Traffic deaths rose, then fell, after three states legalized marijuana

Traffic deaths rose, then fell, after three states legalized marijuana

Traffic deaths rose temporarily in three states that approved recreational marijuana, according to a new study. This research is the latest attempt to untangle the question of whether legal marijuana makes the roads more dangerous.

Currently, 33 states have legalized medical marijuana and 10 have legalized recreational marijuana. Though the public is increasingly accepting of cannabis, experts worry about negative public health effects, given a growing body of research that says marijuana impairs driving abilities and the fact that there’s no accurate way to measure how impaired someone is from cannabis. A study published today in the journal Addiction found that, on average, Colorado, Oregon, and Washington state (all of which have legalized medical marijuana) had about one additional traffic death per million residents. The same effect was true for the neighboring states, probably because people drive across state lines to buy cannabis. In total, there were about 170 extra deaths in the first six months after legalization.

Interestingly, the increase was temporary, and rates went back to normal after about a year. Though the study wasn’t designed to explain this result, it could be that legalizing recreational marijuana initially leads to an increase in newer, more inexperienced users, says study co-author Tyler Lane, a post-doc in the School of Public Health and Preventive Medicine at Monash University in Australia.

This finding is the latest in a series of seemingly back-and-forth studies on the topic. Last October, a study conducted by the Insurance Institute for Highway Safety (IIHS) and the Highway Loss Data Institute found that crashes are 6 percent higher in states that legalized marijuana compared to four neighboring states where marijuana is not legal. Yet a different study from the American Journal of Public Health found no statistical difference in crash death rates three years after legalization.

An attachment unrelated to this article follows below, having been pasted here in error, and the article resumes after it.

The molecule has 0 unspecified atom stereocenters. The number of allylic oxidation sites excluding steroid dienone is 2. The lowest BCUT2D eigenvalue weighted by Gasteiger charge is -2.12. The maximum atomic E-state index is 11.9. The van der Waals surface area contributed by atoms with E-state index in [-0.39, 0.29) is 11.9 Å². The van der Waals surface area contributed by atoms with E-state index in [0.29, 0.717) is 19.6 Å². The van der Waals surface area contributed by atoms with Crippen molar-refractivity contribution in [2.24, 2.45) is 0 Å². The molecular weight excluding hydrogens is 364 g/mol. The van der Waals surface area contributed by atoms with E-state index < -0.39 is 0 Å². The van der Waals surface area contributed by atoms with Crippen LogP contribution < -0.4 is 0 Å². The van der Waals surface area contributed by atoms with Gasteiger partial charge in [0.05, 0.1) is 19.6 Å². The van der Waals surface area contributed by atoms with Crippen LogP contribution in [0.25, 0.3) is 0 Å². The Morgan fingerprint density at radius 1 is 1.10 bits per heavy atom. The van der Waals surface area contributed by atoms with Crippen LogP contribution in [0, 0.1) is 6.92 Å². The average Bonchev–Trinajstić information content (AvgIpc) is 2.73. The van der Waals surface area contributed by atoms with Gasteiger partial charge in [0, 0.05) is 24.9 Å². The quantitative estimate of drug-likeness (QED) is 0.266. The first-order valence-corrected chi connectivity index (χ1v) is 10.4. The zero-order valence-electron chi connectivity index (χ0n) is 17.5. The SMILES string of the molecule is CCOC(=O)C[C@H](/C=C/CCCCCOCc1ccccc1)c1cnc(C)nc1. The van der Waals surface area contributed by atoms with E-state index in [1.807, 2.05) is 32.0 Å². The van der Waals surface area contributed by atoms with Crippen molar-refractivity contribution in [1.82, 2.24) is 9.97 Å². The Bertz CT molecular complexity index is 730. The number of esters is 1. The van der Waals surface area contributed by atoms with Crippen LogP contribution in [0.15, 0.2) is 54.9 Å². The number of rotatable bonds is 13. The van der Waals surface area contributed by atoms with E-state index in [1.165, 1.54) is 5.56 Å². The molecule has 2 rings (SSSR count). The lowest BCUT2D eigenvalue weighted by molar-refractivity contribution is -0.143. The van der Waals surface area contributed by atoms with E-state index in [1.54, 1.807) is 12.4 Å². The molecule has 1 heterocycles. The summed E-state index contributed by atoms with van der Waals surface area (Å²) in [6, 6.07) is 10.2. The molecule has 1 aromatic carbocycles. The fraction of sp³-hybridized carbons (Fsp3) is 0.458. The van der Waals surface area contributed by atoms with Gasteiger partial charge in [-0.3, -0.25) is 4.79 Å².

Then, in another study forthcoming in the journal Economic Inquiry, researchers used a method called “synthetic controls” to evaluate the same question of marijuana legalization and traffic deaths. Imagine that, demographically, Colorado is a mix of New Mexico and Virginia. The economists created a synthetic (hypothetical) version of Colorado to see what the state would have been like if the laws had never passed, explains study author Benjamin Hansen, an economist at the University of Oregon. “When we do that approach, what we find is that the synthetically created Colorado and synthetically created Washington see very similar trends [as the real states], both for marijuana-related fatalities and drunk-driving and overall fatalities,” Hansen says. In other words, recreational legalization probably didn’t have much of an effect on traffic fatalities. (Hansen is also an author on a previous study about how medical marijuana laws are actually associated with decreased traffic deaths.)

Though confusing to interpret, the studies don’t necessarily contradict each other. Lane points out that the effect his paper finds is fairly small and goes away, so it may not have been picked up in the Hansen study. Additionally, the study from the IIHS found higher rates of motor vehicle collisions, but the American Journal of Public Health article looked instead at deaths. Plenty of subtle factors can be at play. For example, even though marijuana impairs driving, it likely impairs people less than alcohol. And while people get drunk in public places and then try to drive home, we don’t yet have a culture of getting high in public and then trying to commute back.

Ultimately, there needs to be far more research on this topic, and for that, we’ll need more data. When it comes to alcohol, there are well-established guidelines for measuring blood-alcohol content (BAC), and data from the National Highway Traffic Safety Administration’s Fatality Analysis Reporting System (FARS) frequently includes BAC levels. Yet, because there’s no “marijuana breathalyzer,” we test for the drug far less frequently — not to mention the tests we do have require a blood draw to detect the active ingredient and only look at whether someone used marijuana in the last week or two, not whether they were actually high while driving. “We’re going to learn a lot over the next couple of years,” says Hansen. “Especially as the most populous states legalize marijuana. That’ll give us a lot more statistical precision in estimating the risks. Right now, we’re still trying to play catch-up.”

Update Feb. 5, 2019 11:40AM EST: This article has been updated to clarify that the 170 additional deaths was for the entire region, including the neighboring states.

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